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By Christopher Elliott
If you've ever been hit with a surprise fee when you rented a car or booked an airline ticket and found yourself saying, "There ought to be a law," I have some good news for you: There is. Or at least, there could be.
There could be two laws, actually. The Clear Airfares Act is a
Just one problem: Neither of these bills have been passed.
A few weeks ago in this column, I explored which laws benefiting the traveling public trade groups hoped to see passed in 2010. To my disappointment, the travel industry seemed more interested in seeing
But these proposed rules could make your next trip better, and they deserve our attention.
"Last year, airlines implemented a holiday surcharge on the busiest travel days during the holiday season and after, and I think consumers should be made fully aware if their airfare includes one of these surcharges," said Sen. Robert Menendez (D-N.J.), who introduced the Clear Airfares Act.
It's not just the holiday fees. The surcharges have spread to other times of the year, including Super Bowl weekend. When you book an airline ticket online, you don't always see the total price until you've made a decision to buy. And even then, you don't have an idea of the true cost of the flight until after you've shelled out more for luggage, a seat confirmation or early boarding privileges.
Menendez believes that fees should be disclosed before you buy.
"Trying to figure out everything that goes into your airfare is like a pilot trying to land a jumbo jet in a thunderstorm with no map and no electronic instruments," he told me. "It's possible, but it's awfully tough."
Why would airlines resist this kind of disclosure? Because leisure travelers are so price-sensitive that a fare difference of even a few dollars can affect their purchasing decisions. Some airline apologists have also pointed out that there are technological challenges to calculating a total fare, but I'm told that the latest reservations systems can handle Menendez's proposed price rules without any trouble.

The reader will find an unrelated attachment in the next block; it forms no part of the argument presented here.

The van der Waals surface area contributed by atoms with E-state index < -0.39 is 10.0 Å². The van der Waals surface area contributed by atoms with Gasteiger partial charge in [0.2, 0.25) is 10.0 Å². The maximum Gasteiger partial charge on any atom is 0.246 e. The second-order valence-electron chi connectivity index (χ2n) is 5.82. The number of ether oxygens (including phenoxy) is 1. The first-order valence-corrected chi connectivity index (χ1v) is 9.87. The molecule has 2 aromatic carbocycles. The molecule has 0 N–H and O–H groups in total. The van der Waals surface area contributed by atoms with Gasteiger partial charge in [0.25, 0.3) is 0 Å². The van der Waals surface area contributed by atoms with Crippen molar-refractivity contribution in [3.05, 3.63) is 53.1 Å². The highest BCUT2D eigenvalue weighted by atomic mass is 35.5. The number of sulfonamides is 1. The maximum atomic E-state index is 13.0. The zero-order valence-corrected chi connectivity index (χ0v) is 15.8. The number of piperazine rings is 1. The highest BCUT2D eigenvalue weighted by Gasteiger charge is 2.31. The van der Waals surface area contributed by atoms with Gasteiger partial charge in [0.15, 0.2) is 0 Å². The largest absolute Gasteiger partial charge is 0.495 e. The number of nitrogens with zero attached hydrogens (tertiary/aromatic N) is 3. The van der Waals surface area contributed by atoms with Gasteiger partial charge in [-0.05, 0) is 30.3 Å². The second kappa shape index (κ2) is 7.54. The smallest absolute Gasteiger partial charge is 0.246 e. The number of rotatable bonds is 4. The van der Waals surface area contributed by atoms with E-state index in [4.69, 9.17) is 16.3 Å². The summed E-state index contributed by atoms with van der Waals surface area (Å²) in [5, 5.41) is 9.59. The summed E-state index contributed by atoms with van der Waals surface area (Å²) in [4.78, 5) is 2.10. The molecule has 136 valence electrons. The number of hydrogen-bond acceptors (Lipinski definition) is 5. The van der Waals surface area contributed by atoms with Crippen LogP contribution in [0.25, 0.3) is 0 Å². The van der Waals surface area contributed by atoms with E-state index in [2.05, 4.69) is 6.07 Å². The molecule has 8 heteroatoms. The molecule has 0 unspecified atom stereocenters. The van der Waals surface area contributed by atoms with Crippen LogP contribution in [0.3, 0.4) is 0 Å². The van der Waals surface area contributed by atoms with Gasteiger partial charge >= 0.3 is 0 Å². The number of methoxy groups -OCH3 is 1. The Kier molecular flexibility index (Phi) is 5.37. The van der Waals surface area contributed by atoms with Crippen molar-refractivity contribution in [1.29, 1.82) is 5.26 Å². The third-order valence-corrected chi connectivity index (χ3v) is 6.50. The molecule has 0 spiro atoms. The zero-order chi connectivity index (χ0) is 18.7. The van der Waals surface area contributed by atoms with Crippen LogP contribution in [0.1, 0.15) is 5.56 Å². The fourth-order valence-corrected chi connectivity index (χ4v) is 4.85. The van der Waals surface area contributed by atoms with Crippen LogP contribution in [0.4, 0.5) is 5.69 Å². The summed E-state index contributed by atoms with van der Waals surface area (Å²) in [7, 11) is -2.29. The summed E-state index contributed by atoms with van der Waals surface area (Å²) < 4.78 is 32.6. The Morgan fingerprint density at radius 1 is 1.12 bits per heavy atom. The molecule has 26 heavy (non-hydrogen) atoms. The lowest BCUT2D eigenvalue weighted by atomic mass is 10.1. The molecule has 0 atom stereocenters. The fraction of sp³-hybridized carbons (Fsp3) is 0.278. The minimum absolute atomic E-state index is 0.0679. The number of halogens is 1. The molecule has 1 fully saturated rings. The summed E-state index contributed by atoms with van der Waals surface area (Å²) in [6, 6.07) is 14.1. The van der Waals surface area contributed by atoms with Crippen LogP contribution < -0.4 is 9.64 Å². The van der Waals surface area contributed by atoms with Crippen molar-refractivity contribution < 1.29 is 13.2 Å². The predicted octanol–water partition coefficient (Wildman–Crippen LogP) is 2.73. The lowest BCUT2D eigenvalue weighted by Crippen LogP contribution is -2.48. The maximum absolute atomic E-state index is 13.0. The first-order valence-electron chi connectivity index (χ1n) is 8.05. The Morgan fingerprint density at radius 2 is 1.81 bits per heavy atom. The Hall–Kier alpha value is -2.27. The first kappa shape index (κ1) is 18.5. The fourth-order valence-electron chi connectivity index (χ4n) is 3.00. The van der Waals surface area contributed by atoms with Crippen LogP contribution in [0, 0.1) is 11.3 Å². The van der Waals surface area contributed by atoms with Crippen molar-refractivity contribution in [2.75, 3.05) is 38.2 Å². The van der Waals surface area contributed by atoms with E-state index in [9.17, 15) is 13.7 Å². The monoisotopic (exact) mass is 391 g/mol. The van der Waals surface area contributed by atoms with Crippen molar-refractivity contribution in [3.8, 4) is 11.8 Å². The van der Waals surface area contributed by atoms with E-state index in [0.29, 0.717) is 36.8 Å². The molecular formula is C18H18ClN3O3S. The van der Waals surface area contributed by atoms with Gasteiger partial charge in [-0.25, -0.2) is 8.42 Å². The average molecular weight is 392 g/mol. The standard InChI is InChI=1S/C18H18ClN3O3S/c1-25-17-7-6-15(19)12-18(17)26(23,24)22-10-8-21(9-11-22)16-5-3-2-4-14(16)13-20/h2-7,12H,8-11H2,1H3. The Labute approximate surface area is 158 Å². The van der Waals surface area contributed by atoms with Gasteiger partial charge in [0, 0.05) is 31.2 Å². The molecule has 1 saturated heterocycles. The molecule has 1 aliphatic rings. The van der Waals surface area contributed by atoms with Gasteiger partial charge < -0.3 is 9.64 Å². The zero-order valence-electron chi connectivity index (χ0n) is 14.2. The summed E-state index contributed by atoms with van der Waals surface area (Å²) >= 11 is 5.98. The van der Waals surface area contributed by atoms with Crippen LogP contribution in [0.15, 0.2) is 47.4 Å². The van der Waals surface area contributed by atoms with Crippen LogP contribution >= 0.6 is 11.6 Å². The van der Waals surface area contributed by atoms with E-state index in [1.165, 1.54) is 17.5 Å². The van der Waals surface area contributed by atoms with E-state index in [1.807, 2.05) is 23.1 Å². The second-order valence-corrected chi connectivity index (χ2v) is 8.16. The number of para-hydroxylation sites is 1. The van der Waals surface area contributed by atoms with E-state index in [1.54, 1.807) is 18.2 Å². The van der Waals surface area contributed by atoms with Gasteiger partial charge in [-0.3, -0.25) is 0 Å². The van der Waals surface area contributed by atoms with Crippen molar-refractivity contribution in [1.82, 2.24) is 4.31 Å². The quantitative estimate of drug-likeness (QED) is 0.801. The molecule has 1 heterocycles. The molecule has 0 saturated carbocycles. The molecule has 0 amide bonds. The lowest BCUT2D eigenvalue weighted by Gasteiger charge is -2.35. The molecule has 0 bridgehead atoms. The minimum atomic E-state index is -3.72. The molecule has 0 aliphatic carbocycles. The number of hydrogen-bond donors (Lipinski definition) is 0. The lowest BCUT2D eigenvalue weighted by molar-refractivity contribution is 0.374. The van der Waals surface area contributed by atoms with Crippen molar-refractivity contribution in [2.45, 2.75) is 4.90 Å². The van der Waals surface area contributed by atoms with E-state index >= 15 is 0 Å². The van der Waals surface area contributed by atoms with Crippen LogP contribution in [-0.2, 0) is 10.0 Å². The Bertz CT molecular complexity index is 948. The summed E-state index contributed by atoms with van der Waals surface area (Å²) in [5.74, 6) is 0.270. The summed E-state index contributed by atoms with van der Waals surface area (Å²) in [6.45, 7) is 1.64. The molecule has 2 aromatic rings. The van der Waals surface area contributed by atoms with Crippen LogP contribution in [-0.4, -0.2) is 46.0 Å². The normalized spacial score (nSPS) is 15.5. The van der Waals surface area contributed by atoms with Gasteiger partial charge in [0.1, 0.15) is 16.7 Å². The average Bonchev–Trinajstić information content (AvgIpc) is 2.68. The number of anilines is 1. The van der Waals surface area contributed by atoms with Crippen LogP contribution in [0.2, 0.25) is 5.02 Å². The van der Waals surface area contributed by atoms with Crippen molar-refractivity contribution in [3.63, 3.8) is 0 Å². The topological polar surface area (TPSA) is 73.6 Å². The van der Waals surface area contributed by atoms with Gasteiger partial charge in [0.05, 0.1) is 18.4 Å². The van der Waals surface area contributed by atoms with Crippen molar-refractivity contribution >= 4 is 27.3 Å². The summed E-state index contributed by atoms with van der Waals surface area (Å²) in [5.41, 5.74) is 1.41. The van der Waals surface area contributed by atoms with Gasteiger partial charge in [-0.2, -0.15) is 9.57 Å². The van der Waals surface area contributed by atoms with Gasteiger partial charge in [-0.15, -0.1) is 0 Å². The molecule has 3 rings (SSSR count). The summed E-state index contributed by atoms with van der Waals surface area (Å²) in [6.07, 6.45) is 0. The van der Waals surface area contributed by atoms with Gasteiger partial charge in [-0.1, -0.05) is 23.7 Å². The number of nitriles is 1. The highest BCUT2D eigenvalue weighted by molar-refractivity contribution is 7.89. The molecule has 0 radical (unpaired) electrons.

The car rental bill, which was introduced by Rep. Rick Boucher, a Virginia Democrat, would stop municipalities from collecting "discriminatory" taxes on rental cars. The taxes can add several dollars a day to the price of a vehicle, and often more. The car rental industry, which often finds itself in the awkward position of having to defend these indefensible surcharges, supports the proposed law.
"It limits taxes placed on rental car consumers to issues tied specifically to the operation of the rental car facility," says Robert Barton, president of the
The car rental industry's support for the bill isn't entirely altruistic. If stadium and convention center taxes are removed, prices won't necessarily fall. Car renters would probably pay the same rates, but more of the money would go to the car rental companies. Given the current state of that industry, this might not be a bad thing.
In the meantime, what can you do when you're faced with a strange-looking tax on your car rental bill, or an odd fee on your airline ticket? Apart from writing a letter of complaint to the municipality where you paid the stadium tax, or firing off a missive to one of your elected representatives, not much.
Car rental customers have a slight advantage; at least their total rate is quoted upfront, including all the taxes. Airline passengers have to go fare-shopping with a calculator to get a real idea of how much they'll pay for their flight.
I wanted to close by recommending a clever Web site where you can find the real price of a flight. But I haven't heard of one, and several Internet searches led me back to my own Web site, where I lamented the impossibility of finding the real price of a ticket.
Maybe there ought to be a law.
Christopher Elliott is the ombudsman for National Geographic Traveler magazine
© Christopher Elliott
Travel - Clear Airfares Act Left Sitting on the Tarmac